The phone call came in the fading hours of a winter Wednesday.

A young female voice on the other end was telling me that if I was interested in being an extra in a movie that was being shot in Baltimore, then I should show up at a quarter past six the next morning, clad in dark shirt, dark trousers, dark shoes.

When dawn broke, I was standing on a cobblestone street near the vintage marine terminal in picturesque Fells Point. A woman from Central Casting, clutching a clipboard, paced nervously up and down the sidewalk, crossing off the names of the 20 or so extras who left the security of their toasty warm beds to play out a fantasy.

Most of the assembled were men of all ages and from varied walks of life. One was an affable, easygoing Baltimore dentist named Fred, 32, who, like me, had dropped off a mug shot at Central Casting on North Charles Street for review. He explained that since his practice is closed on Thursdays, this would be an ideal day to get a taste of Tinsel Town, looking into the lens of a camera instead of at someone's molars. We stuck together, Fred and I, for the next 12 hours of sheer tomfoolery, stumbling and fumbling our way through scene after scene after scene.

* The three-hour NBC movie, "Liberty," is scheduled to air Monday night at 8. The docudrama -- featuring Carrie Fisher, George Kennedy, LeVar Burton, Frank Langella and Chris Sarandon (Lee Iacocca and Interior Secretary Donald Hodel don't even have cameo roles) -- traces how the Statue of Liberty came to be erected in New York harbor. Under a slate gray sky, with the thermometer dancing around 30 degrees, we were herded on a bus for the half-hour ride to Fort Smallwood Park, where the Patapsco River shakes hands with the Bay. A few minutes later we were rushed to a wardrobe trailer, then to a makeup trailer, where they really have vanity lights around the mirrors. A makeup artist plastered a beard and mustache on me, applied liberal portions of reddish yuk on my face and sent me on my way. Admittedly, things were beginning to be all too self-serving. So this was life in the fast lane, huh? Give me more, please.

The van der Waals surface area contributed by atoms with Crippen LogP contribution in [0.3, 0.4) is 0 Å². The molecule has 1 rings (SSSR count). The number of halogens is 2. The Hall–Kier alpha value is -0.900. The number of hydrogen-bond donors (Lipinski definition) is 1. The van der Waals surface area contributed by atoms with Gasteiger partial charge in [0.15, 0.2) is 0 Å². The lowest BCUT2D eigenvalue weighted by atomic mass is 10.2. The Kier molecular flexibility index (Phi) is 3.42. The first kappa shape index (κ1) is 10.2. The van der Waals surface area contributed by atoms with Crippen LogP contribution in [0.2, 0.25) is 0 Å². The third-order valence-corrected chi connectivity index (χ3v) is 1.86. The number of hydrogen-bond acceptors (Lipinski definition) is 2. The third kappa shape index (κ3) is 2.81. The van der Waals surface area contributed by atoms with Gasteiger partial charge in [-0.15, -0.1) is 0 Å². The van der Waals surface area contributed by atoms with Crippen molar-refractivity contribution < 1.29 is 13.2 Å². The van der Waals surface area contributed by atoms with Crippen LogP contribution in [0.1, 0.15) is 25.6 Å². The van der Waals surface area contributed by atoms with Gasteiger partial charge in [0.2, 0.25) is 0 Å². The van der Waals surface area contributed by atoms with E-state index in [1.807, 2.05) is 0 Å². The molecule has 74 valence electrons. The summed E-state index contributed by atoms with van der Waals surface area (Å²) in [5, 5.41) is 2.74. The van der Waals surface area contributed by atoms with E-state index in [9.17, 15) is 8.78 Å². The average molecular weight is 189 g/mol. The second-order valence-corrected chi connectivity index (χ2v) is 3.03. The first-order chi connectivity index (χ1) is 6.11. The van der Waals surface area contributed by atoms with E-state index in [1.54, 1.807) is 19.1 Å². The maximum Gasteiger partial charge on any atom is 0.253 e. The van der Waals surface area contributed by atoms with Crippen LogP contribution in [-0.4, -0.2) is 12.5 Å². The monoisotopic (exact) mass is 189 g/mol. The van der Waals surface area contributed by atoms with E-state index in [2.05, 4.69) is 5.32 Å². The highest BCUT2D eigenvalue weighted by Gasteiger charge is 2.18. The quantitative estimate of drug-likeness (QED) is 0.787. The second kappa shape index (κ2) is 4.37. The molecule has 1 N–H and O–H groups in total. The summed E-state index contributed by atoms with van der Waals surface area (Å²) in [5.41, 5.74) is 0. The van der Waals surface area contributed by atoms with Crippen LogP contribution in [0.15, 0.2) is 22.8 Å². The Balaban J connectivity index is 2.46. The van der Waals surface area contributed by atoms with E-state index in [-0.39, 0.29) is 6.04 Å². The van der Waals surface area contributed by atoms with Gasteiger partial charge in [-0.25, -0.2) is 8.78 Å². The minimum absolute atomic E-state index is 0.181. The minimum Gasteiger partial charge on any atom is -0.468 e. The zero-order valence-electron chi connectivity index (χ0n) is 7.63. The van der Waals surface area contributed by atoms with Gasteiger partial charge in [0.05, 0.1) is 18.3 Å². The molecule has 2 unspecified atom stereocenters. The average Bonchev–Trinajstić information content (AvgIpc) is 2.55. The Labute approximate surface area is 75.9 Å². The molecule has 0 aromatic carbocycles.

The coterie of extras were dispatched to the beach, where we spent the remaining nine hours of daylight discovering how boring making a movie can be. High school physics was sexier than this. ever, while a whopping 90 percent of our time was spent waiting for something to happen, there was still the undeniable fact that we were privy to inside glimpses of a big-budget television event and not at home hearing about it vicariously through Rona Barrett on "Entertainment Tonight." I pinched myself every hour on the hour to confirm this wasn't another one of my intergalactic flights of fancy. Dull or not, it was an experience I could tell my grandchildren about.

"Firs' thin's firs'," bellowed an assistant director named Leo through a bullhorn, after parading all the extras together on the desolate and deserted shoreline, which offered a distant view of the Key Bridge and port traffic. He bent down, snapped up a paper cup that someone discarded on the sand, and pleaded, "Don' do dis to me, fellaz, paaleese! We mus' keep the set clean at all time." The decree had the ring of a football coach calling the shots under a blazing summer sun. I knew Leo meant business.

Along with an army of associates armed with bullhorns and walkie-talkies tucked in their back pockets, Leo carefully explained to the extras what the first scene was all about and how each of us would serve as pieces to the puzzle. I spotted George Kennedy, a massive wall of a man, walking in a small circle and kicking dirt, with hands clasped behind him. Wearing period costume and a somber expression, he was just as bored as the rest of us. Then, to pass the time, I tried to picture all the big fat zeros in his paycheck.